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Hurricane Patricia Makes Landfall in Mexico

Hurricane Patricia
Mexican Red Cross volunteers are providing support to families impacted by Hurricane Patricia

Five hundred Mexican Red Cross volunteers are providing support to families impacted by Hurricane Patricia--a Category 5 storm--which made landfall in Mexico this weekend. The hurricane hit at record strength, but weakened as it moved inland. In Mexico, wind is no longer a threat, but heavy rains, river flooding, flash flooding, and mudslides are still a danger to those in the storm's path.

More than 50,000 people evacuated as the storm approached, which likely contributed to a lower death toll than expected. But families left behind homes and agricultural land, which were pounded by Hurricane Patricia's heavy wind and rains. Numerous bridges and roads have been washed out, there has been widespread damage to houses along the coast, utilities are down for a large swath of the impacted area, and mudslides continue to push through villages and roads.

Mexican Red Cross volunteers had pre-positioned 30 tons of relief supplies in preparation for the hurricane and assisted with community evacuations-- including evacuations of people with disabilities living in Jalisco. The Red Cross volunteers are currently supporting families in Tecoman, Armory and Manzanillo, in the state of Colima, and areas of Puerto Vallarta, Cihuatlan and Tomatlan, in the state of Jalisco.

The American Red Cross works closely with the Mexican Red Cross to provide humanitarian aid and assistance during large emergencies. Disaster specialists remain in close contact with colleagues at the Mexican Red Cross and are on standby to assist. As in all international disasters, the American Red Cross intervenes only when the national society (in this case, the Mexican Red Cross) requests outside help.

In the past, the American Red Cross has provided aid to families impacted by heavy storms and flooding in Mexico, such as the distribution of kitchen items, household cleaning supplies, and personal hygiene kits in the wake of Hurricanes Manuel and Ingrid, which struck in September 2013. In response to Hurricane Odile—which made landfall in September 2014—the American Red Cross made a financial donation to aid survivors and helped reconnect families of US citizens who were stranded in Mexico. American Red Cross chapters supported the reception of flights with returning tourists in Texas and provided snacks, comfort items, mental health support and calls to reconnect families. Likewise, the Mexican Red Cross makes itself available to aid the American Red Cross during emergencies, which it did during Hurricane Sandy in 2012.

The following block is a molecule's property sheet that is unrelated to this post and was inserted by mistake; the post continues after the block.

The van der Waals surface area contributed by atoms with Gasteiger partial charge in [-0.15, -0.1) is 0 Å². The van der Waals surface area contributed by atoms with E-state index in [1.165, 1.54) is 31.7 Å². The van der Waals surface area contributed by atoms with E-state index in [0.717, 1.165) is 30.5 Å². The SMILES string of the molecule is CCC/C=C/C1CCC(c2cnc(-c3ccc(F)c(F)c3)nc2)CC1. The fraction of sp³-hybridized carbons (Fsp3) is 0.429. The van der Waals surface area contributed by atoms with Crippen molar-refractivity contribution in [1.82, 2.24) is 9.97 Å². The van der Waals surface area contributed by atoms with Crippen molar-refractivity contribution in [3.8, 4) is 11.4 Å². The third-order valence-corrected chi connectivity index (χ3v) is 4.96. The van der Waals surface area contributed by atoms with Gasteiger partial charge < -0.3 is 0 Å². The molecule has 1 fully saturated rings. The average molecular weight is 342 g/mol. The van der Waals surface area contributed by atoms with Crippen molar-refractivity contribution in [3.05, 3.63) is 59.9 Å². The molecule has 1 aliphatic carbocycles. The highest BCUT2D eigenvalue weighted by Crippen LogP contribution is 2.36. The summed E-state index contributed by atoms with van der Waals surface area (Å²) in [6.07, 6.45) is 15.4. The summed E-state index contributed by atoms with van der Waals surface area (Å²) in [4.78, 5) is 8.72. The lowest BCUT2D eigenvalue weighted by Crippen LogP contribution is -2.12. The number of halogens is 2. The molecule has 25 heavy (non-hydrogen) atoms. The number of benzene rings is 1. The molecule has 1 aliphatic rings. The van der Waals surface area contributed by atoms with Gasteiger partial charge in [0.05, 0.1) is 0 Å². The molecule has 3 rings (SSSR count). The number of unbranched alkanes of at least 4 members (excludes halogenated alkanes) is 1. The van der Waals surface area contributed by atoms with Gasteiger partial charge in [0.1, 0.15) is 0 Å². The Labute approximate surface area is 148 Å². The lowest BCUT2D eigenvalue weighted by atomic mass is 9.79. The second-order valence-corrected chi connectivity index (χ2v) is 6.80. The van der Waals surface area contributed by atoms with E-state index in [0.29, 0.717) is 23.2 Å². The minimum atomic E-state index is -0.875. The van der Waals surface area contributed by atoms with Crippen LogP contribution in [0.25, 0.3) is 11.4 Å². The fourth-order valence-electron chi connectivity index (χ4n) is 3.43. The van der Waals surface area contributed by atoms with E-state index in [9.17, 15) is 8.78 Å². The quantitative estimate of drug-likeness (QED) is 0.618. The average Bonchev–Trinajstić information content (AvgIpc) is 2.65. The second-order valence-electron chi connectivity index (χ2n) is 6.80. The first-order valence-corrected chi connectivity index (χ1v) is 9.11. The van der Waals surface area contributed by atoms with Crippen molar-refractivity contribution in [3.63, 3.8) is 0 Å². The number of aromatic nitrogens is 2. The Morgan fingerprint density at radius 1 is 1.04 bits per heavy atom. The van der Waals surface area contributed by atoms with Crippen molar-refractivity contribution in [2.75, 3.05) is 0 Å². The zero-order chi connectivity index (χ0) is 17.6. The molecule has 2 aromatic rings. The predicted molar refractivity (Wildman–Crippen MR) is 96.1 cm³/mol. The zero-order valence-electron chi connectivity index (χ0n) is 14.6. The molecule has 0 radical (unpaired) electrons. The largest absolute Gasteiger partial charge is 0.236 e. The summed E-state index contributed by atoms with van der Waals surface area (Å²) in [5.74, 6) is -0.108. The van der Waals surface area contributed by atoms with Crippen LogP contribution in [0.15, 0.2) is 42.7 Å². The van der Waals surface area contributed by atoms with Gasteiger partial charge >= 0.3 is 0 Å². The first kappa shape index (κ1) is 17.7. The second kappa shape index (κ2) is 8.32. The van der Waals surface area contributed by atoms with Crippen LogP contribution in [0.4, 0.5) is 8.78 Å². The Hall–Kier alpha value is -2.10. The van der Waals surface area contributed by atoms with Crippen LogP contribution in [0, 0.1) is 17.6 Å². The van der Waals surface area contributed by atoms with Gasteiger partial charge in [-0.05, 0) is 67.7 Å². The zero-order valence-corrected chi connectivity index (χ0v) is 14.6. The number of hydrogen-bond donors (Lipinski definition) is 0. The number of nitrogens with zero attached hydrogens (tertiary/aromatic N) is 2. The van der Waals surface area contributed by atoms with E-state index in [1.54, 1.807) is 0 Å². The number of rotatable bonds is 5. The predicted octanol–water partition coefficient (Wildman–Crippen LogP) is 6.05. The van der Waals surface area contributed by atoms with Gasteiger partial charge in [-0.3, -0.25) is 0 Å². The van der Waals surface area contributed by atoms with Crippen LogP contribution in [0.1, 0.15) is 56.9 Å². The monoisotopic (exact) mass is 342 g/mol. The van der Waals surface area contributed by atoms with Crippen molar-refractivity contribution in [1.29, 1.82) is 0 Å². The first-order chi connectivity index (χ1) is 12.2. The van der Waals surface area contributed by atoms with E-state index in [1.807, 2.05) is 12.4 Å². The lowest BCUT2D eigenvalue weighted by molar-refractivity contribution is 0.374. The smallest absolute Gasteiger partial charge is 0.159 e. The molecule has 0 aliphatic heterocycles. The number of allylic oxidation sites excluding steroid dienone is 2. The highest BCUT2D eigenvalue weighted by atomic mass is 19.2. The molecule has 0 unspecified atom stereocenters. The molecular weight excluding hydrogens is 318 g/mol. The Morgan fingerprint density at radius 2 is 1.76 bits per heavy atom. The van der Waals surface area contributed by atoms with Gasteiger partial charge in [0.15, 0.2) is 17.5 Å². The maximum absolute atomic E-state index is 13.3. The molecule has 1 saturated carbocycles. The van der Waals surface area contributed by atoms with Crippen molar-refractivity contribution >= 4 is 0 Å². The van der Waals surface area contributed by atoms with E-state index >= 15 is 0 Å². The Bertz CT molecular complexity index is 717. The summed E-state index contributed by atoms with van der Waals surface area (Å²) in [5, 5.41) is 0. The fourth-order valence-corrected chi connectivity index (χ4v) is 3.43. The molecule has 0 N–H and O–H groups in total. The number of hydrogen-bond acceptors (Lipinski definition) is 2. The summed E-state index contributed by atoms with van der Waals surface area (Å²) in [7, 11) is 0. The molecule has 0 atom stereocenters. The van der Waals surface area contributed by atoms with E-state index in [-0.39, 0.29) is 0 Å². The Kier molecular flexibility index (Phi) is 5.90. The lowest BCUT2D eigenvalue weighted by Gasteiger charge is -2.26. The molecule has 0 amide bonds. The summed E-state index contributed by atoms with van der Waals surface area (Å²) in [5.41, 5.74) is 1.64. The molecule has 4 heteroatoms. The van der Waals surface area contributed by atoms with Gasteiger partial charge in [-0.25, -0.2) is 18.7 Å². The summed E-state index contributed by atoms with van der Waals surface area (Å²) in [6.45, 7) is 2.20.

Individuals trying to get in touch with loved ones impacted by the storm should continue to attempt to contact their loved ones. The following advice may be helpful:

  • Keep calling, sending text messages and trying to connect via email or social media; calling during off-peak hours may help to get through clogged phone lines
  • Contact other family members or neighbors who live nearby or may also be concerned about the sought persons
  • Individuals trying to get in touch with U.S. citizens who may have been in the storm’s path should get in touch with the U.S. Department of State, Office of Overseas Citizens Services, at 1-888-407-4747 (from the United States and Canada) or +1-202-501-4444 (from overseas) and http://travel.state.gov/content/passports/en/emergencies.html

    About the American Red Cross:
    The American Red Cross shelters, feeds and provides emotional support to victims of disasters; supplies about 40 percent of the nation's blood; teaches skills that save lives; provides international humanitarian aid; and supports military members and their families. The Red Cross is a not-for-profit organization that depends on volunteers and the generosity of the American public to perform its mission. For more information, please visit redcross.org or cruzrojaamericana.org, or visit us on Twitter at @RedCross.

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